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Anthrax outbreak: the Soviet scenario.

Anthrax outbreak: The Soviet scenario

Three high-ranking Soviet scientists visiting the United States presented their government's most detailed report on the deadly 1979 anthrax outbreak in the city of Sverdlovsk, offering new evidence that the epidemic resulted from tainted meat. The U.S. Department of Defense has long alleged that the epidemic was caused by an accident at a nearby biological warfare facility.

A number of questions about the incident remain unanswered after the Soviets' three talks last week. But many scientists say the new evidence strongly supports the Soviet claim that the epidemic was indeed due to ingestion of anthrax spores--rather than their inhalation, as might be expected in the case of a biological warfare accident. Still, the Defense Department says it remains unmoved by the new data.

"We stand by our statement in our book," a Defense Department official told SCIENCE NEWS, Referring to a 1986 Defense Intelligence Agency publication, "The Soviet Biological Warfare Threat." That document states that "an accidental release of anthrax occured within the Microbiology and Virology Institute in Sverdlovsk City," after "a pressurized system probably exploded." It cites unconfirmed reports that "there may have been 1,000 or more cases" of anthrax as a result of the accident.

However, according to Petr Burgasov, the Soviet deputy minister of health who supervised investigation of the epidemic, the outbreak caused 96 cases of anthrax, 64 of them fatal. "I would like very much that you take my word for this and exclude the fantasy that thousands of people fell ill," he said through an interpreter, speaking with great emotion to scientists and journalists at the Johns Hopkins School of Medicine in Baltimore. Later, he asked, "What else do you need for prool? I don't understand your doubts at all."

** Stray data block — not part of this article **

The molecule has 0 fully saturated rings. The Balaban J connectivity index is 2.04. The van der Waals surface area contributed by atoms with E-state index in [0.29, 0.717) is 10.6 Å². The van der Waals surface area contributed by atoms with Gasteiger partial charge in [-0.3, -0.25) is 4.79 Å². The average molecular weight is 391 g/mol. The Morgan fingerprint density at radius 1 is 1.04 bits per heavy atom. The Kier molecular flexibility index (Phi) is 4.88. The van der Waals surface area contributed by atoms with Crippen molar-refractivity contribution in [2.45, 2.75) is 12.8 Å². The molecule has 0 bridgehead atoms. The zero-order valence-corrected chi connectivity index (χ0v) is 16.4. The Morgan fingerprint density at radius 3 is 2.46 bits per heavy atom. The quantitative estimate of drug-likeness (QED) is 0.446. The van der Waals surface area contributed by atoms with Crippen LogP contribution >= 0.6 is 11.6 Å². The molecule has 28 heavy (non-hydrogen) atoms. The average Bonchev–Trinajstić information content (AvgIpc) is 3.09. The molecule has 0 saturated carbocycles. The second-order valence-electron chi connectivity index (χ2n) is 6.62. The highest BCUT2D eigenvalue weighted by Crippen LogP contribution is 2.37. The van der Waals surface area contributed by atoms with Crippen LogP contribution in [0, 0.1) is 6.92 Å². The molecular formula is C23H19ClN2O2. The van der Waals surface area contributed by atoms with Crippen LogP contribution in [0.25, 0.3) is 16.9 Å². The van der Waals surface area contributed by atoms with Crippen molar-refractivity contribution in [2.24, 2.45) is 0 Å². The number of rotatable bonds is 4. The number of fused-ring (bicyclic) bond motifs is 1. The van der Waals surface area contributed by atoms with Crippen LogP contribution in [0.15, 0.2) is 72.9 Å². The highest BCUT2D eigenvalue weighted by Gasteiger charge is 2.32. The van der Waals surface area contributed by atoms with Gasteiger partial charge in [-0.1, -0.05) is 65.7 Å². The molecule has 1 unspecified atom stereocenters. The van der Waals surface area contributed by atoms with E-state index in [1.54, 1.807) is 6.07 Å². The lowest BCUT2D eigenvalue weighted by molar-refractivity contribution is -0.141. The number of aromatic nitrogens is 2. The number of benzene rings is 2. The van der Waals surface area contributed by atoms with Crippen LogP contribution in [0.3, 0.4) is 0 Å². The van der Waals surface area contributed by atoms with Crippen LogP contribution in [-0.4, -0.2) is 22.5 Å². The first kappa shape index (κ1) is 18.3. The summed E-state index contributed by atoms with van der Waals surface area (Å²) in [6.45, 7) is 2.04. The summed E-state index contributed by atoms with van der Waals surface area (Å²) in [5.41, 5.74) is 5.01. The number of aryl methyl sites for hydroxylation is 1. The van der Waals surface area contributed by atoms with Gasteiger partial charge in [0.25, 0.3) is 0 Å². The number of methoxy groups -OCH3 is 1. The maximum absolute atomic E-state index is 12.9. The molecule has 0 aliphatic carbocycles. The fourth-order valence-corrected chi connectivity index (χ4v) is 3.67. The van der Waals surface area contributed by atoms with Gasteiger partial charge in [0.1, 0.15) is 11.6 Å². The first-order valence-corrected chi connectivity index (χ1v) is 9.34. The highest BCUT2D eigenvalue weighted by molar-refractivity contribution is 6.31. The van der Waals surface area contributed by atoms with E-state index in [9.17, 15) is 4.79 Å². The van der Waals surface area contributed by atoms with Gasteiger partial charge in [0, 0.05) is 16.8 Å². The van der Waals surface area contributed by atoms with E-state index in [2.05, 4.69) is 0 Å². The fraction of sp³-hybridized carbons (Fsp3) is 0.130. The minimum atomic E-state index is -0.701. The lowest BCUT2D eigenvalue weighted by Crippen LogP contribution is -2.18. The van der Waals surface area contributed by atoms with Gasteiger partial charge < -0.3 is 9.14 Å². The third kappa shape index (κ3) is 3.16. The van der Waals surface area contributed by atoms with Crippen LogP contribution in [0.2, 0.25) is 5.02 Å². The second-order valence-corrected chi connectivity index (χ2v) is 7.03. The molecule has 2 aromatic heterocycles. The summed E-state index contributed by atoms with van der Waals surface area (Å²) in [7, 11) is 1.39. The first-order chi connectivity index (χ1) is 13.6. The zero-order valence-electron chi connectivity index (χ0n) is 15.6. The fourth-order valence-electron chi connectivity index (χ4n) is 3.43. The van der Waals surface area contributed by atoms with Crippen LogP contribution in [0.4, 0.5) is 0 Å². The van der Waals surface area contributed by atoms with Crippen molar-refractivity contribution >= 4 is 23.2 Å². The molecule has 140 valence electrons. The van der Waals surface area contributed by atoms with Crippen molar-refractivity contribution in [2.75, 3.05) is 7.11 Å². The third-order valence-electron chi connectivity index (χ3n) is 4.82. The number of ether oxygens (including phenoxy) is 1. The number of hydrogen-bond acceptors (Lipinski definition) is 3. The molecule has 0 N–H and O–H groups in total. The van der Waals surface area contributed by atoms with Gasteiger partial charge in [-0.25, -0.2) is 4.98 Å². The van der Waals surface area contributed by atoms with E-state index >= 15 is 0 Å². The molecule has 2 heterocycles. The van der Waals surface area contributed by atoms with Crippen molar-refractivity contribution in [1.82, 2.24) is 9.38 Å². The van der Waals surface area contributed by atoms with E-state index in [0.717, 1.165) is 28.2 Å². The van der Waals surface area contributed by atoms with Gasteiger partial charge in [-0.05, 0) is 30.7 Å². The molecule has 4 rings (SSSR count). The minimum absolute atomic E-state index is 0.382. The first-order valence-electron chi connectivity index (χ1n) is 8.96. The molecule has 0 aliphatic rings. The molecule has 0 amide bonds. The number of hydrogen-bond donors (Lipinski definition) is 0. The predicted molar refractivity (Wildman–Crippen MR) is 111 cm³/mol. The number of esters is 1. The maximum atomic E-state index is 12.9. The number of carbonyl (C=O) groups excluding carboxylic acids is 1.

The Soviets provided, in the words of one American specialist, "the best slides we've ever seen of intestinal anthrax," a rare and not well understood form of anthrax. Anthrax is a bacterial disease that in its more common form causes black ulcers on the skin of humans who have come in close contact with infected animals or animal skins. According to the Soviet scientists, Sverdlovsk residents became infected after eating tainted meat sold illegally on the black market. The meat came from animals fed unsterilized fodder made from bone meal contaminated with anthrax spores, Burgasov said.

Western scientists were disappointed that no photographs of lung tissue were shown. However, the Soviets noted, the time course of the epidemic, which lasted more than a month, was not suggestive of a single, catastrophic release. And children who ate state-inspected meat at state-run day care centers did not fall ill.

Several scientists and a U.S. Army commander familiar with the new evidence told SCIENCE NEWS that more details, preferably a peer-reviewed scientific paper, could help eliminate lingering skepticism. In total, however, the Soviet data add up to a strong "epidemiologic inference" that the outbreak was in fact food-borne, according to Alexander Langmuir, a former chief epidemiologist for the federal Centers for Disease Control in Atlanta.

"Their epidemiology is somewhat different from ours, somewhat less rigorous and more argumentative, but they told a consistent story, they seemed to be sincere and they deserve our full attention," he said in an interview. "This is not proof, but I've lived long enough to know that proof is a very elusive thing."
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Author:Weiss, Rick
Publication:Science News
Date:Apr 23, 1988
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